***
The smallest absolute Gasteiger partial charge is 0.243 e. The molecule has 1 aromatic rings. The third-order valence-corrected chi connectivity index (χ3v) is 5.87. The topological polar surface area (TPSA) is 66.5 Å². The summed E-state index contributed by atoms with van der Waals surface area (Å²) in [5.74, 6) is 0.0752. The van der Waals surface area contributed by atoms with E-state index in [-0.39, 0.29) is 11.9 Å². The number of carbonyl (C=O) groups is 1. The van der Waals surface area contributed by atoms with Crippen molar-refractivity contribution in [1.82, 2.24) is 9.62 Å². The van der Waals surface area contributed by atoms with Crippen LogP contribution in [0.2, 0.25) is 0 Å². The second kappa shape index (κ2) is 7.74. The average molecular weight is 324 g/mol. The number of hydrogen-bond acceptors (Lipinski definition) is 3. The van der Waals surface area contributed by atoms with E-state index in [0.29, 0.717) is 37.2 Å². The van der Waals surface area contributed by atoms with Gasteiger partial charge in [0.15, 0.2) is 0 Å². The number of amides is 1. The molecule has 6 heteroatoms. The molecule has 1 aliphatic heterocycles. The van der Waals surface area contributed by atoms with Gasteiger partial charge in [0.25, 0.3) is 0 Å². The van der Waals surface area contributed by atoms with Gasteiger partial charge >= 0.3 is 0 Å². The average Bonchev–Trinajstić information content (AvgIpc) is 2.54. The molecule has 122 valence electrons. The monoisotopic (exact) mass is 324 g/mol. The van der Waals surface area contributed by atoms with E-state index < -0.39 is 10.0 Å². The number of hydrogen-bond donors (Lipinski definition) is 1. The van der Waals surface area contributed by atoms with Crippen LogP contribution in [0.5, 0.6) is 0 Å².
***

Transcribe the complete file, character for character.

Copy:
The smallest absolute Gasteiger partial charge is 0.243 e. The molecule has 1 aromatic rings. The third-order valence-corrected chi connectivity index (χ3v) is 5.87. The topological polar surface area (TPSA) is 66.5 Å². The summed E-state index contributed by atoms with van der Waals surface area (Å²) in [5.74, 6) is 0.0752. The van der Waals surface area contributed by atoms with E-state index in [-0.39, 0.29) is 11.9 Å². The number of carbonyl (C=O) groups is 1. The van der Waals surface area contributed by atoms with Crippen molar-refractivity contribution in [1.82, 2.24) is 9.62 Å². The van der Waals surface area contributed by atoms with Crippen LogP contribution in [0.2, 0.25) is 0 Å². The second kappa shape index (κ2) is 7.74. The average molecular weight is 324 g/mol. The number of hydrogen-bond acceptors (Lipinski definition) is 3. The van der Waals surface area contributed by atoms with E-state index in [0.29, 0.717) is 37.2 Å². The van der Waals surface area contributed by atoms with Gasteiger partial charge in [0.15, 0.2) is 0 Å². The number of amides is 1. The molecule has 6 heteroatoms. The molecule has 1 aliphatic heterocycles. The van der Waals surface area contributed by atoms with Gasteiger partial charge in [0.25, 0.3) is 0 Å². The van der Waals surface area contributed by atoms with Gasteiger partial charge >= 0.3 is 0 Å². The average Bonchev–Trinajstić information content (AvgIpc) is 2.54. The molecule has 122 valence electrons. The monoisotopic (exact) mass is 324 g/mol. The van der Waals surface area contributed by atoms with E-state index < -0.39 is 10.0 Å². The number of hydrogen-bond donors (Lipinski definition) is 1. The van der Waals surface area contributed by atoms with Crippen LogP contribution in [0.5, 0.6) is 0 Å².